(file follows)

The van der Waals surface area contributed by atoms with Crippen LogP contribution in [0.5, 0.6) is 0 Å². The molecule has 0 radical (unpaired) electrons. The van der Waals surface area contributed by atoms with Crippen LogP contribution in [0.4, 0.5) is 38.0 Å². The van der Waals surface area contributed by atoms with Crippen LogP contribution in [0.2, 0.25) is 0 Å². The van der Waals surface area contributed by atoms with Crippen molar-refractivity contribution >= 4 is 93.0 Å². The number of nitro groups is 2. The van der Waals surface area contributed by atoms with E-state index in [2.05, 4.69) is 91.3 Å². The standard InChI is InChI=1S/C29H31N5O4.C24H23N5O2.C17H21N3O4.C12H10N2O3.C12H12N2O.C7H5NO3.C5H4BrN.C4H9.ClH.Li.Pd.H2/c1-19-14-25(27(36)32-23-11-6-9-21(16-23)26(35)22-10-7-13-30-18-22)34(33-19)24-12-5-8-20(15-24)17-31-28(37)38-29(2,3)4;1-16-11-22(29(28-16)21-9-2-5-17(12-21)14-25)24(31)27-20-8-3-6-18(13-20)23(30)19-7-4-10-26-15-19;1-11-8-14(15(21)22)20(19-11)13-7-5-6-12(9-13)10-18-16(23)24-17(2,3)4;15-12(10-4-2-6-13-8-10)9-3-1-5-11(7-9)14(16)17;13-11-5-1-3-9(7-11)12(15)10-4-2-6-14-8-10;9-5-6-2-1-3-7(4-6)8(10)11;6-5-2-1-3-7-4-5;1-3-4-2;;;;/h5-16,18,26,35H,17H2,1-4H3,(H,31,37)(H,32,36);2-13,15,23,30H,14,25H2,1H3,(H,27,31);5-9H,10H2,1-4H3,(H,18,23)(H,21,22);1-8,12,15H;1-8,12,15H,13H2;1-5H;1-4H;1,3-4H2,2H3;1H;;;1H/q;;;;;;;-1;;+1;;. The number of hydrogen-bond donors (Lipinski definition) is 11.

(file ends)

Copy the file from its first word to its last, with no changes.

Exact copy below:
The van der Waals surface area contributed by atoms with Crippen LogP contribution in [0.5, 0.6) is 0 Å². The molecule has 0 radical (unpaired) electrons. The van der Waals surface area contributed by atoms with Crippen LogP contribution in [0.4, 0.5) is 38.0 Å². The van der Waals surface area contributed by atoms with Crippen LogP contribution in [0.2, 0.25) is 0 Å². The van der Waals surface area contributed by atoms with Crippen molar-refractivity contribution >= 4 is 93.0 Å². The number of nitro groups is 2. The van der Waals surface area contributed by atoms with E-state index in [2.05, 4.69) is 91.3 Å². The standard InChI is InChI=1S/C29H31N5O4.C24H23N5O2.C17H21N3O4.C12H10N2O3.C12H12N2O.C7H5NO3.C5H4BrN.C4H9.ClH.Li.Pd.H2/c1-19-14-25(27(36)32-23-11-6-9-21(16-23)26(35)22-10-7-13-30-18-22)34(33-19)24-12-5-8-20(15-24)17-31-28(37)38-29(2,3)4;1-16-11-22(29(28-16)21-9-2-5-17(12-21)14-25)24(31)27-20-8-3-6-18(13-20)23(30)19-7-4-10-26-15-19;1-11-8-14(15(21)22)20(19-11)13-7-5-6-12(9-13)10-18-16(23)24-17(2,3)4;15-12(10-4-2-6-13-8-10)9-3-1-5-11(7-9)14(16)17;13-11-5-1-3-9(7-11)12(15)10-4-2-6-14-8-10;9-5-6-2-1-3-7(4-6)8(10)11;6-5-2-1-3-7-4-5;1-3-4-2;;;;/h5-16,18,26,35H,17H2,1-4H3,(H,31,37)(H,32,36);2-13,15,23,30H,14,25H2,1H3,(H,27,31);5-9H,10H2,1-4H3,(H,18,23)(H,21,22);1-8,12,15H;1-8,12,15H,13H2;1-5H;1-4H;1,3-4H2,2H3;1H;;;1H/q;;;;;;;-1;;+1;;. The number of hydrogen-bond donors (Lipinski definition) is 11.